Brexit 'war cabinet' breaks up without agreement on Irish border

Prime minister Theresa May

Labour is launching a new parliamentary bid to force the government to release details of its proposals for post-Brexit customs arrangements on the Irish border.

The party has tabled a motion in the Commons for debate tomorrow designed to break the "deadlock" over the so-called "customs partnership" and "maximum facilitation" models.

The move came as Theresa May's Brexit "war cabinet" met again without reaching agreement on which of the two it will back.

The EU is putting pressure on Britain to present its preferred option at the upcoming meeting of the European Council in June, though Downing Street insists it will not put a timetable on the process.

Conservative MPs were invited into Downing Street yesterday for a briefing from the PM and chief of staff Gavin Barwell on the "customs partnership", believed to be Mrs May's preferred option, under which the UK would collect tariffs on the EU's behalf, and the "max fac" scheme, which involves the use of technology to minimise friction at the Irish border.

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But EU chief negotiator Michel Barnier is reported to have told a Brussels meeting that it was not worth fighting about the two UK proposals, as neither of them is "realistic".

Today's 90-minute meeting of the Cabinet's Brexit negotiations sub-committee heard presentations from Brexit secretary David Davis and Cabinet Office minister David Lidington on the work completed so far by two ministerial working groups set up by Mrs May last week to look for improvements to the two schemes.

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The meeting, attended by 11 ministers including foreign secretary Boris Johnson, was not asked to make a choice between the models.

No date has been announced for a further meeting.

In the House of Commons, Mr Johnson shrugged off suggestions that he had breached Cabinet collective responsibility by branding the partnership option "crazy".

Asked whether he felt he had to abide by the convention, which requires ministers not to air their private opinions on issues of government policy, he replied: "Of course."

Labour's motion would require the government to release to Parliament all papers prepared for the sub-committee on the two customs models, including any economic analysis.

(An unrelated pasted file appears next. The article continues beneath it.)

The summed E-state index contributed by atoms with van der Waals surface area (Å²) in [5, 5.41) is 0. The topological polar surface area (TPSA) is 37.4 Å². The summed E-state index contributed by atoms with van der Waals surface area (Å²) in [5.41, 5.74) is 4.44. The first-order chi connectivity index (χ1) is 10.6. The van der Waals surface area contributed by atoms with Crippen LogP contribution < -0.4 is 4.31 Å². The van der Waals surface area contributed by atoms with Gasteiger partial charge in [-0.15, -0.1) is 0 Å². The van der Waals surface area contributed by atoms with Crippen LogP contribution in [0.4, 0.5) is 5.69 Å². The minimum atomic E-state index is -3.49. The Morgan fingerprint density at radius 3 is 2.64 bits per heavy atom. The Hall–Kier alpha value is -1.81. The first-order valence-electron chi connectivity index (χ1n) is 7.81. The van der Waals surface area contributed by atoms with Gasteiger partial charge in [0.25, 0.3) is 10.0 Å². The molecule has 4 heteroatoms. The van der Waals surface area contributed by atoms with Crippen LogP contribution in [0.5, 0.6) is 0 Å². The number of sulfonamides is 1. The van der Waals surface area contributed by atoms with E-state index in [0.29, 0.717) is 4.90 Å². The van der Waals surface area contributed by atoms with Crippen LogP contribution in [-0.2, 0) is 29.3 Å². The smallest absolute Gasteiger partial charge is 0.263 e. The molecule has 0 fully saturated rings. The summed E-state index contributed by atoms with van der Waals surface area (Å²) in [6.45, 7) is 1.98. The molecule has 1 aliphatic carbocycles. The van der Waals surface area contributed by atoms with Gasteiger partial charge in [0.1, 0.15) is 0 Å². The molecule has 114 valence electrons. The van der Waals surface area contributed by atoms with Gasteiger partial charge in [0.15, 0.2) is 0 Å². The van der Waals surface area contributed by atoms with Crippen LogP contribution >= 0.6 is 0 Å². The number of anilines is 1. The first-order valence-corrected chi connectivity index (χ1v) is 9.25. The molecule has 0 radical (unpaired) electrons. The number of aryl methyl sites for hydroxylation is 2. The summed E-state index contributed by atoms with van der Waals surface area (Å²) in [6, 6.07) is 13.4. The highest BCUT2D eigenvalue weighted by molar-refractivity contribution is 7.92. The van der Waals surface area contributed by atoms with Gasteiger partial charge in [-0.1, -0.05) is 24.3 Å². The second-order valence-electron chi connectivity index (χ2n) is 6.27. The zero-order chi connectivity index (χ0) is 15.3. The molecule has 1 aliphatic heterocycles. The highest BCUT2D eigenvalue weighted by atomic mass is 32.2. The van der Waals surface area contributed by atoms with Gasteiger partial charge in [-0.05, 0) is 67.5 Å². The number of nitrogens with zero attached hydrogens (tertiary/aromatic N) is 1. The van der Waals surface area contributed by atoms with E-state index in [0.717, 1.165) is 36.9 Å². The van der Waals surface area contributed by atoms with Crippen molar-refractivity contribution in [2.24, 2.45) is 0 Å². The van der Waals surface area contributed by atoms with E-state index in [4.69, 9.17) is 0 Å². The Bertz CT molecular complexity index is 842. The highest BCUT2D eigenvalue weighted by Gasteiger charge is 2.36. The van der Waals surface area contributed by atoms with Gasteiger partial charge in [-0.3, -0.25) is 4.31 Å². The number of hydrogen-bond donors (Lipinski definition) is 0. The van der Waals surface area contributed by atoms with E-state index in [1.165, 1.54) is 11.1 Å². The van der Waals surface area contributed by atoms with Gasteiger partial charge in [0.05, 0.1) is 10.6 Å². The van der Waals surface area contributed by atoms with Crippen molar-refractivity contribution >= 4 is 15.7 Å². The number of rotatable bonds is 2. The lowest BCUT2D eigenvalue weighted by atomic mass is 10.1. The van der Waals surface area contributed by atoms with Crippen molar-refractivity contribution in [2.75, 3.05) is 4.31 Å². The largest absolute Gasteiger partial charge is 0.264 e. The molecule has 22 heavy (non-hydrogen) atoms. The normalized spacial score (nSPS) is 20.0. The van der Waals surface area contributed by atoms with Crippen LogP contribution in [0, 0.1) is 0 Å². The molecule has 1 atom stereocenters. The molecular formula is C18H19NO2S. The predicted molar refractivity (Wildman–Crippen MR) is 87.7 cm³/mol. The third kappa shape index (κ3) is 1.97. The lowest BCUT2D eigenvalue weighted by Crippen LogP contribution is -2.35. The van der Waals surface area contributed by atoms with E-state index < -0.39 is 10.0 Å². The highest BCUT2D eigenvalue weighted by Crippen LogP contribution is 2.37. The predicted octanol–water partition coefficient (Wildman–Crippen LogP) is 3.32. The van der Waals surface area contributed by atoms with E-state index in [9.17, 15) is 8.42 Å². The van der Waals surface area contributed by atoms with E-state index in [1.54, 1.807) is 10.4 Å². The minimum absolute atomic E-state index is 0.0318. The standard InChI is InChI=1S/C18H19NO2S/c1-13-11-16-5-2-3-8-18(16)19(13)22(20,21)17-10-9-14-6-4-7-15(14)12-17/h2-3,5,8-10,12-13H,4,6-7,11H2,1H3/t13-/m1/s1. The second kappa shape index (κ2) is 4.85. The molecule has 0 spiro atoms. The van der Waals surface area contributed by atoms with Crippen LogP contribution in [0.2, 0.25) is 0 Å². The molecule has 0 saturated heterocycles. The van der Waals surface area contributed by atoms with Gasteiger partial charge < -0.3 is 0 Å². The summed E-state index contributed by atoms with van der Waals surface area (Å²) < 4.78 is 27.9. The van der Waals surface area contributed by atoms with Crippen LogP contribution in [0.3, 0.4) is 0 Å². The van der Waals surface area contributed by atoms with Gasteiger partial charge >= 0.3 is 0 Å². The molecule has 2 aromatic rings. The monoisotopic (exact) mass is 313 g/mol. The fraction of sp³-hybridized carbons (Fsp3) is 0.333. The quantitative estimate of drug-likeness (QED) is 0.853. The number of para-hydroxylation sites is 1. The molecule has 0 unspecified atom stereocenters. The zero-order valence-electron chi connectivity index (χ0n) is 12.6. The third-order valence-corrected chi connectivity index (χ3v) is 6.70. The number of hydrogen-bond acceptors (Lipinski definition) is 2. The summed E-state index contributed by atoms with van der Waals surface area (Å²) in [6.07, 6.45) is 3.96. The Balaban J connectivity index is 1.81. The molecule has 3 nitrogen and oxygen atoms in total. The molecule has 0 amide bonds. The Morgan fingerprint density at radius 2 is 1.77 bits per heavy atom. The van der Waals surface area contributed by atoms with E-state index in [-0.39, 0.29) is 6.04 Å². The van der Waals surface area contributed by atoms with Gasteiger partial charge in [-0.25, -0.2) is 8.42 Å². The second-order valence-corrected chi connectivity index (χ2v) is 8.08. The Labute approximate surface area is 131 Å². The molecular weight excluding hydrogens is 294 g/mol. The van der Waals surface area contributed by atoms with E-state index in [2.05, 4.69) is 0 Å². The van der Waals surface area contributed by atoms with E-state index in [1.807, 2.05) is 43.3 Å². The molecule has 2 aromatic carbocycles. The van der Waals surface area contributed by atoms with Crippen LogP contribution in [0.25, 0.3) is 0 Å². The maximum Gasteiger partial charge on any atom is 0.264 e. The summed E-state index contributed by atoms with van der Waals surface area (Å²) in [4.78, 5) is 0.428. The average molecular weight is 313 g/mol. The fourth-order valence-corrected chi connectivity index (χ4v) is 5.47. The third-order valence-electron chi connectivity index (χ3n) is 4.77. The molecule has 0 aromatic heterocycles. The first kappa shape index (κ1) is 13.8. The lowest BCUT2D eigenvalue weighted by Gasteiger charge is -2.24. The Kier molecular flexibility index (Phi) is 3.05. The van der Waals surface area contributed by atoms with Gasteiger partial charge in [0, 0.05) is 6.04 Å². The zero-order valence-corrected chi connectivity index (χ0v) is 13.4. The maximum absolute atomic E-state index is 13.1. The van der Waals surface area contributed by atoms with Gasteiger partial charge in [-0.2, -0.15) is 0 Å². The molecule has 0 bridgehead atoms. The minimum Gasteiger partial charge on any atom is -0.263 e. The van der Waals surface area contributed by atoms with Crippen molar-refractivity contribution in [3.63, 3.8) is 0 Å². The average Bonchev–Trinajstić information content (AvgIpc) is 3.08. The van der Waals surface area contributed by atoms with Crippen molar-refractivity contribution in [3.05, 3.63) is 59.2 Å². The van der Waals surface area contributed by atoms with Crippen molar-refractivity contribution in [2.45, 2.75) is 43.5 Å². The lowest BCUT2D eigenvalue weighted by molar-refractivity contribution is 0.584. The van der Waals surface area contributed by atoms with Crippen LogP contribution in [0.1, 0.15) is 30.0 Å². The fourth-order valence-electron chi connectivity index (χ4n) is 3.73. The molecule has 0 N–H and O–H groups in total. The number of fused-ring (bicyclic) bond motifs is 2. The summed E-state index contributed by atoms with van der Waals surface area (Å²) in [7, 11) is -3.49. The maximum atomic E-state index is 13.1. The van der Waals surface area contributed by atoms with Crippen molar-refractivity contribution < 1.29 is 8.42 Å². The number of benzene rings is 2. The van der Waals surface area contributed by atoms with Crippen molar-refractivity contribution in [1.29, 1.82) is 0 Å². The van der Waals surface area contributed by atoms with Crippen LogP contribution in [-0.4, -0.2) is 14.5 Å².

It is the latest in a string of Labour motions using an arcane parliamentary procedure to make the vote binding on the Government by issuing a "humble address" to the Queen asking her to require ministers to comply.

Shadow Brexit secretary Sir Keir Starmer said: "The government's Brexit strategy is in complete and utter deadlock.

"Nearly two years on from the referendum, ministers have still yet to agree what our future customs and trading relationship with Europe will look like after Brexit.

"Instead, the prime minister has wasted months pursing her two fatally flawed customs options and presiding over a government that is too busy arguing with itself to negotiate for Britain.

"If Theresa May is too weak to take that decision, then she should give Parliament the information to let it decide."

Liberal Democrat MP Tom Brake, a supporter of the Best for Britain campaign against Hard Brexit, said the war cabinet had "kicked the can down the road again".

"The prime minister was once thought to be decisive," said Mr Brake.

"Those days are long gone. Now she looks like a prisoner of the Brexiteers in her own party."

And Mrs May also received a call for greater urgency from the unexpected direction of Rolling Stones singer Sir Mick Jagger.

Sir Mick told BBC Radio 4's Today programme: "I'm not really happy about the status quo... the current government seems to have a hard time navigating through it. One week it's one thing, one week it's the next.

"Everyone would like to see a fast resolution, a united front... and some leadership that's united rather than split."

Asked for the PM's response to Sir Mick's complaint, Mrs May's official spokesman said he would point the veteran rocker to an article in the Sunday Times in which she set out her plans for Brexit.

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